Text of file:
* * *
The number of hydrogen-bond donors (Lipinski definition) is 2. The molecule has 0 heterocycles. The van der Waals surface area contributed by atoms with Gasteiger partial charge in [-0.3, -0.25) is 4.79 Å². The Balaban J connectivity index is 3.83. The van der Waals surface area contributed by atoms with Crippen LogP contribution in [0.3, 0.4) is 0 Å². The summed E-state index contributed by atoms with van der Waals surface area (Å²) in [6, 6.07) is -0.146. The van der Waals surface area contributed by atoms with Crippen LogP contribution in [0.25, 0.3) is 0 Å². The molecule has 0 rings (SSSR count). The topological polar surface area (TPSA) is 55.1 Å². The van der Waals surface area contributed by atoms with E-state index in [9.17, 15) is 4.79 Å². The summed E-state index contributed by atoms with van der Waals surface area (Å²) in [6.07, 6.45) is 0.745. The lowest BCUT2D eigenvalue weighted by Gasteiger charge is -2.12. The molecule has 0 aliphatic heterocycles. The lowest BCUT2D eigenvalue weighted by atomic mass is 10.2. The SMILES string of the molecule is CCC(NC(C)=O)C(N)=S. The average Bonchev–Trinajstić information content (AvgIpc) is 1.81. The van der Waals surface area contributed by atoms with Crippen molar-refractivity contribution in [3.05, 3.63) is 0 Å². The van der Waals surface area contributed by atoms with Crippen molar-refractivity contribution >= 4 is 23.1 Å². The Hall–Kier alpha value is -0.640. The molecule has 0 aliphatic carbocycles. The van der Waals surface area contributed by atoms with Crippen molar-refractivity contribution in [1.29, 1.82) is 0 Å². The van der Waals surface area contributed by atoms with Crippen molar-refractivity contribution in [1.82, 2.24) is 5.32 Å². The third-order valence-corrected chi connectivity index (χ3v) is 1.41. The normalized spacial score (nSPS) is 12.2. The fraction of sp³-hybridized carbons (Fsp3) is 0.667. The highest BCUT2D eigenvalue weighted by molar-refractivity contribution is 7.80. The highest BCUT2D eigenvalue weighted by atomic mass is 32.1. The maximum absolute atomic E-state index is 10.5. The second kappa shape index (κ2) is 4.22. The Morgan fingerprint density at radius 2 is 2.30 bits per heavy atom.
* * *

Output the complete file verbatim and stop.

The number of hydrogen-bond donors (Lipinski definition) is 2. The molecule has 0 heterocycles. The van der Waals surface area contributed by atoms with Gasteiger partial charge in [-0.3, -0.25) is 4.79 Å². The Balaban J connectivity index is 3.83. The van der Waals surface area contributed by atoms with Crippen LogP contribution in [0.3, 0.4) is 0 Å². The summed E-state index contributed by atoms with van der Waals surface area (Å²) in [6, 6.07) is -0.146. The van der Waals surface area contributed by atoms with Crippen LogP contribution in [0.25, 0.3) is 0 Å². The molecule has 0 rings (SSSR count). The topological polar surface area (TPSA) is 55.1 Å². The van der Waals surface area contributed by atoms with E-state index in [9.17, 15) is 4.79 Å². The summed E-state index contributed by atoms with van der Waals surface area (Å²) in [6.07, 6.45) is 0.745. The lowest BCUT2D eigenvalue weighted by Gasteiger charge is -2.12. The molecule has 0 aliphatic heterocycles. The lowest BCUT2D eigenvalue weighted by atomic mass is 10.2. The SMILES string of the molecule is CCC(NC(C)=O)C(N)=S. The average Bonchev–Trinajstić information content (AvgIpc) is 1.81. The van der Waals surface area contributed by atoms with Crippen molar-refractivity contribution in [3.05, 3.63) is 0 Å². The van der Waals surface area contributed by atoms with Crippen molar-refractivity contribution >= 4 is 23.1 Å². The Hall–Kier alpha value is -0.640. The molecule has 0 aliphatic carbocycles. The van der Waals surface area contributed by atoms with Crippen molar-refractivity contribution in [1.29, 1.82) is 0 Å². The van der Waals surface area contributed by atoms with Crippen molar-refractivity contribution in [1.82, 2.24) is 5.32 Å². The third-order valence-corrected chi connectivity index (χ3v) is 1.41. The normalized spacial score (nSPS) is 12.2. The fraction of sp³-hybridized carbons (Fsp3) is 0.667. The highest BCUT2D eigenvalue weighted by molar-refractivity contribution is 7.80. The highest BCUT2D eigenvalue weighted by atomic mass is 32.1. The maximum absolute atomic E-state index is 10.5. The second kappa shape index (κ2) is 4.22. The Morgan fingerprint density at radius 2 is 2.30 bits per heavy atom.